Allied equipment (holster, magazine holders) must be carried on the belt, behind the hip bone with the heel of the pistol above the belt when holstered. It is worth noting that there are further rules about the distance of the magazines and the handgun when placed in allied equipment, from the body.

Action Air Standard Division is the most common division in IPSC and normally has the most competitors at a match. Because of the few limitations to handgun choice, there is an extensive choice of replica handguns available. Most common replicas for standard division is the 2011 style (Hi Capa) variants of the 1911 which are double stack, single action mechanism pistols.

Open Division

A mirror representation of the Handgun division with the same name. Open division is the second most commonly recognised division that has almost no limitations to the handgun that can be used. The handgun can be of any repeating mechanism and does not need to represent a real counterpart. The handgun can be single action, double action or striker fired but must have some form of safety mechanism (internal or external). The pistol can be modified excessively as long as it operates in a realistic fashion (this almost exclusively includes the use electronic optics and compensators) and is only permitted to carry 28 projectiles in each magazine from the start of a course of fire.

Allied equipment (holster, magazine holders) can be carried anywhere on the belt with the heel of the pistol above the belt when holstered. It is worth noting that there are further rules about the distance of the magazines and the handgun when placed in allied equipment, from the body.

Action Air Open Division is the second most common division in IPSC and is normally close behind standard division in the number of competitors at a match. It is most popular amongst competitors who want to use electronic sights as it’s one of the only disciplines that allows this. Because of the few limitations to handgun choice, there is an extensive choice of replica handguns available. Most common replicas for standard division is the 2011 style (Hi Capa) variants of the 1911 which are double stack, single action mechanism pistols.

Action Air Pistol & Allied Equipment

It has already been mentioned that Action Air requires reliability and durability from the replica handguns being used in IPSC matches. Other than what has been described in the division requirements, there are a few other requirements that are reflected in each division. Make sure your chosen replica handgun (and the magazines) follows the specifications of the division you want to shoot and is reliable enough to practice and compete with. Note that the replica handgun must have a reciprocating slide, function relative to the real counterpart and only use 6 mm plastic ball bearings (used in Airsoft).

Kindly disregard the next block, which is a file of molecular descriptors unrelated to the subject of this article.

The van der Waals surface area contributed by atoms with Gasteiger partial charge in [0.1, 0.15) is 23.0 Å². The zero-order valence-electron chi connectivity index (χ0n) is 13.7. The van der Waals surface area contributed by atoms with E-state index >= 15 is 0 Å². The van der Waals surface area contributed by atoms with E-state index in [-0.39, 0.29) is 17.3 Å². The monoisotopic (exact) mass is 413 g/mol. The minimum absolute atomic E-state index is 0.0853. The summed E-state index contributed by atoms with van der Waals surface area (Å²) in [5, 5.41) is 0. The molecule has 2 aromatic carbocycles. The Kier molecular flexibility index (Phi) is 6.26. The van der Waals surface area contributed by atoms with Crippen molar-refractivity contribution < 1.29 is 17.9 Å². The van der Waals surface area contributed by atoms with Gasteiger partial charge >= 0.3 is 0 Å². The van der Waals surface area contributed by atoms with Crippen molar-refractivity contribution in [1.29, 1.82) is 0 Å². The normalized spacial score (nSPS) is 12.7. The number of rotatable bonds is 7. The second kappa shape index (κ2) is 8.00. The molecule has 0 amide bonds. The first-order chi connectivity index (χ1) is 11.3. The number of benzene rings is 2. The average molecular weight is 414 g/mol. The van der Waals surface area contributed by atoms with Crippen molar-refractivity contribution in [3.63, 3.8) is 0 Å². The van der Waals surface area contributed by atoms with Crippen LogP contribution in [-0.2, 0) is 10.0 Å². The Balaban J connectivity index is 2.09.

Action Air Gas Magazines

Safety equipment for the act of shooting Action Air is relatively simple as with all other disciplines. It is a requirement to wear safety glasses or equivalent to protect the eyes. Ear protection is not necessary for IPSC Action Air due to the use of gas as a propellant instead of powder.

IPSC Allied Equipment Diagram

As mentioned above, each division allows for different positioning for allied equipment. The appendix of the rulebook demonstrates the positioning of equipment for all divisions excluding open division.

IPSC Magazine Length for Open Division

When measuring the magazine length for open division, the magazine must be measured as placed vertically upright on a flat surface, with the measurement taken from the flat surface upwards to the rear of the feed-lips. Only straight, rigid magazines are permitted.

Handgun position of IPSC holster

As required by all divisions, the holstered handgun’s heel must be above the belt. The illustrated photo from the appendix demonstrates the INCORRECT placement of the handgun for all divisions.

Learn the Rules

If you join a club and participate in their regular practice sessions, you will learn the rules more naturally and gain a more semantic understanding of why those rules are in place. It is however very useful to learn and understand the IPSC Action Air rulebook prior. Understanding that the rules can be daunting and not very inviting, we have recommended the following chapters for beginners who are yet to start participating in training.

Note: It is highly recommended you read all the rules just to get an overall understanding of the sport.

Course Information

Chapter 3 of the IPSC Action Air rulebook provides key information on Courses of Fire, otherwise known as stages, of which you would be shooting a series of at a match. This chapter also includes how the stage briefings are structured and what information you would expect prior to shooting a stage. This section is relatively small but contains very important information for stage planning a course of fire.

The Course Of Fire

Chapter 8 of the IPSC Action Air rulebook provides key information on the range commands and how a competitor is to act prior to and once finished with a course of fire. The range officer commands are the most important safety aspect of IPSC that should be adhered to at all times. Although these commands may seem over the top, they are universally used in the same language across all regions of IPSC shooting (including non English speaking countries). The use of these commands universally ensures that non English speaking competitors can still understand range officers regardless of their understanding of the English language.

Scoring

Chapter 9 of the IPSC Action Air rulebook provides all the information regarding how IPSC stages are scored. Other than safety, this is the next most important part of IPSC shooting as it dictates your ability as a competitor and is the quantitive segment of calculating the positioning and grading of competitors in comparison to each other.

Patching Action Air IPSC Target

IPSC uses a Comstock system which uses points scored divided by time to calculate the Hit Factor of the competitor for that given stage. This is then accumulated across a match to dictate the positioning of competitors and the results of the match. Bare in mind, unlike other disciplines, Action Air only scores in minor power factor (scores on C region account to 3 points and D region account to 1 point).

Penalties and Disqualifications

The best way to avoid gaining penalties and disqualifications when participating in an IPSC match is to know the penalties and disqualifications to avoid. Most disqualifications revolve around safety infraction and are vital knowledge for beginner competitors especially when they are stage planning and conducting themselves at a match. Penalties are also very important as part of the understanding of both scoring and what you are not allowed to do when shooting a stage.